Review: 2020 Oscar Nominated Short Films (Documentary)

Directed by Anthony Giacchino
France, 25m
Available on YouTube for free here

“Once I cross into Germany, I won’t ever be the same.” Colette, a 90-year-old former member of the French Resistance during WWII, says these words before making her first-ever journey to the concentration camp where her older brother died at age 17. Inspired by the writing of Lucie Fouble, a young graduate student, Colette joins Lucie on her journey, where the two of them bond. Those averse to documentaries where their subjects cry on camera may need to avoid this one, but I personally found it a hugely moving film. Colette’s current journey is interspersed with her family history (her family was part of the 1% of French people who resisted the occupying German army), and the blend of the two subjects are perfectly balanced and do not wallow in atrocity. Colette is a perfect subject to follow: at ninety years old, she can be brusque, but she is clever and a good talker, and it is clear that she has more feelings about her brother and her history than she wants to admit. Towards the end, when she and Lucie visit the ruins of where her brother died, I was crying a bit, too: not because the film attempts to shock you with grotesque imagery and depictions of tragedies, but because of the newfound friendship formed between the two. “We support each other,” Lucie says as they walk through the ruins, and the film which once appeared to be about World War Two history becomes about the importance of connection before it’s too late. Perfect.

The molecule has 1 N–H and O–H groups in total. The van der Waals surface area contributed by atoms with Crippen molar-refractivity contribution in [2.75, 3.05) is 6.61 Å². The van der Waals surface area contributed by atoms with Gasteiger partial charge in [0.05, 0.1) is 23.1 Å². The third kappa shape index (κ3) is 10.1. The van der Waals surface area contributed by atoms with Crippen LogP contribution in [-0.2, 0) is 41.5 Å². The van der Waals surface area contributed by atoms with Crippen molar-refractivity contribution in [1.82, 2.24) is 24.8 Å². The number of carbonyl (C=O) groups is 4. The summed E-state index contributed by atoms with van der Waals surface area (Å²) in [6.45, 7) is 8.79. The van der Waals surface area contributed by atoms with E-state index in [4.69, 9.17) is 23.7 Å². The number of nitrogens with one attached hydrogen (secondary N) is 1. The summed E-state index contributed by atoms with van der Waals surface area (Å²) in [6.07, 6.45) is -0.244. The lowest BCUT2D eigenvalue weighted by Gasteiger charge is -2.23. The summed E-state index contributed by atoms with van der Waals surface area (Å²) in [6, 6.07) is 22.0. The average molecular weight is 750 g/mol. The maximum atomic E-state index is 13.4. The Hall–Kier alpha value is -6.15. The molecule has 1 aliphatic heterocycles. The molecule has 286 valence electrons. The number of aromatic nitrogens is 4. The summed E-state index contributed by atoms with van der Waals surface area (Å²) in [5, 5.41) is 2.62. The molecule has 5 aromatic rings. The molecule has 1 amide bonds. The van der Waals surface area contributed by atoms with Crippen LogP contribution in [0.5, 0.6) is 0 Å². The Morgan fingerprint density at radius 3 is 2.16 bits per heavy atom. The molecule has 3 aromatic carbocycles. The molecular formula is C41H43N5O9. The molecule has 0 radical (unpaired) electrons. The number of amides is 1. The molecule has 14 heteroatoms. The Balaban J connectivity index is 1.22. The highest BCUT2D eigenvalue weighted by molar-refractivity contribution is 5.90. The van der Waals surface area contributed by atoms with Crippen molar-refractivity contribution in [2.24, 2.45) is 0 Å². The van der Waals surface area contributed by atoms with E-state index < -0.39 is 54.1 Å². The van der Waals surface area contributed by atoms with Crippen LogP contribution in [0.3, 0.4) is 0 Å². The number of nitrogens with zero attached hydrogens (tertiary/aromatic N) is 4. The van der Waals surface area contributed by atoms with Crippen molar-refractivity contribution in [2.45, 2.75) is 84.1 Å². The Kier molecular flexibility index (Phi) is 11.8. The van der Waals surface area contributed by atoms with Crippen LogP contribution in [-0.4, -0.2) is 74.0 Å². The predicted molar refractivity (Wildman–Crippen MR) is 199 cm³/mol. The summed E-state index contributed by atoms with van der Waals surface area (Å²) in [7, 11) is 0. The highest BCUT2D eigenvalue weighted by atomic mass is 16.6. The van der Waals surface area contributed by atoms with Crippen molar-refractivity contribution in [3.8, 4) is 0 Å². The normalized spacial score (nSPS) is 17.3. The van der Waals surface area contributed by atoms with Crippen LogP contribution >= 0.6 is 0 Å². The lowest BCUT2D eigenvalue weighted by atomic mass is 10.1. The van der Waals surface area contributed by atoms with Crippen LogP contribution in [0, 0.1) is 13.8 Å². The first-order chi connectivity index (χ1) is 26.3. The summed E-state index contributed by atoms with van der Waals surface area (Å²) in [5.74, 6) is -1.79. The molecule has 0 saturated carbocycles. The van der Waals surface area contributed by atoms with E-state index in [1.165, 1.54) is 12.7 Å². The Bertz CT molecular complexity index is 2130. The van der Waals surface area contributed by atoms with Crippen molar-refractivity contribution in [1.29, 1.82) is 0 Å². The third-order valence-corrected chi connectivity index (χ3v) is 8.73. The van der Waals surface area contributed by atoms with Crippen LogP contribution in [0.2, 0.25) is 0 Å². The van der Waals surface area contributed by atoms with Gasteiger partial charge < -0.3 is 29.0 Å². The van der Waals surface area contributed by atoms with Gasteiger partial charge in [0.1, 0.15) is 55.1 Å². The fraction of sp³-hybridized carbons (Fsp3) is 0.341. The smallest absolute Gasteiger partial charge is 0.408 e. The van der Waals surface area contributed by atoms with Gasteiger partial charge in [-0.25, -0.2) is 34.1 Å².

Rating: 10/10

A Concerto Is a Conversation
Directed by Ben Proudfoot and Kris Bowers
US, 13m
Available on YouTube for free here

I’m a little worried that I’m going to be too hard on this one. It’s fine! It’s inoffensive! It’s thirteen minutes! With that out of the way, I’m going to talk about all the stuff I didn’t like about it. The film consists of a conversation between composer Kris Bowers (best known for scoring Green Book) and his grandfather Horace right before Kris premieres his new concerto, “To My Younger Self.” Appropriately, Kris and Horace talk about their younger selves, but their talk unfortunately isn’t very interesting. It’s also framed so that both men talk directly into the camera instead of looking at each other, and that choice is very distracting. Horace’s side of the conversation is at least important, as he talks about growing up in the Jim Crow South and his adventures running a dry cleaning business after he moves to Los Angeles. There’s an interesting topic to consider about Horace’s experiences in a time of severe racial segregation, yet also a time of the American Dream, where he could purchase his own business at 20 after being homeless at 18. The movie is too short to really have that conversation or draw connections between the two aspects of history. Horace’s story of getting ahead in the cleaning world despite regular discrimination is interesting, while Kris’ story is that he really liked music and so he became a musician. It’s fine! It’s inoffensive! Listen to Kris Bowers’ music in the film “Space Jam: A New Legacy,” coming out this summer to theaters near you!